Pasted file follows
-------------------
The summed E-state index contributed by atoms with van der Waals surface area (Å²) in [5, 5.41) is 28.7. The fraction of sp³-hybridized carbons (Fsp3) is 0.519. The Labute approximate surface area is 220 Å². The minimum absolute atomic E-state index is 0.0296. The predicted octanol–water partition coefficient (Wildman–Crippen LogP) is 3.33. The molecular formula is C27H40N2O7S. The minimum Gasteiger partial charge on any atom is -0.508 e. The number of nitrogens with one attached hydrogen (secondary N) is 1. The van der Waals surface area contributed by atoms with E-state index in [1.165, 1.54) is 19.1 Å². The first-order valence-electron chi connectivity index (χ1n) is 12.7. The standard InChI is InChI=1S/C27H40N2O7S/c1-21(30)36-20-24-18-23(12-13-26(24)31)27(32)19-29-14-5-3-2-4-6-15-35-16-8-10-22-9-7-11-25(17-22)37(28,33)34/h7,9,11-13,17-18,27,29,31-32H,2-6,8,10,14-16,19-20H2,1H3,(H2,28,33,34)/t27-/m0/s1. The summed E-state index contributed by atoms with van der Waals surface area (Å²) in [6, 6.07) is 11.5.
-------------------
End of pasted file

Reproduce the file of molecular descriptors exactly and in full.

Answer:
The summed E-state index contributed by atoms with van der Waals surface area (Å²) in [5, 5.41) is 28.7. The fraction of sp³-hybridized carbons (Fsp3) is 0.519. The Labute approximate surface area is 220 Å². The minimum absolute atomic E-state index is 0.0296. The predicted octanol–water partition coefficient (Wildman–Crippen LogP) is 3.33. The molecular formula is C27H40N2O7S. The minimum Gasteiger partial charge on any atom is -0.508 e. The number of nitrogens with one attached hydrogen (secondary N) is 1. The van der Waals surface area contributed by atoms with E-state index in [1.165, 1.54) is 19.1 Å². The first-order valence-electron chi connectivity index (χ1n) is 12.7. The standard InChI is InChI=1S/C27H40N2O7S/c1-21(30)36-20-24-18-23(12-13-26(24)31)27(32)19-29-14-5-3-2-4-6-15-35-16-8-10-22-9-7-11-25(17-22)37(28,33)34/h7,9,11-13,17-18,27,29,31-32H,2-6,8,10,14-16,19-20H2,1H3,(H2,28,33,34)/t27-/m0/s1. The summed E-state index contributed by atoms with van der Waals surface area (Å²) in [6, 6.07) is 11.5.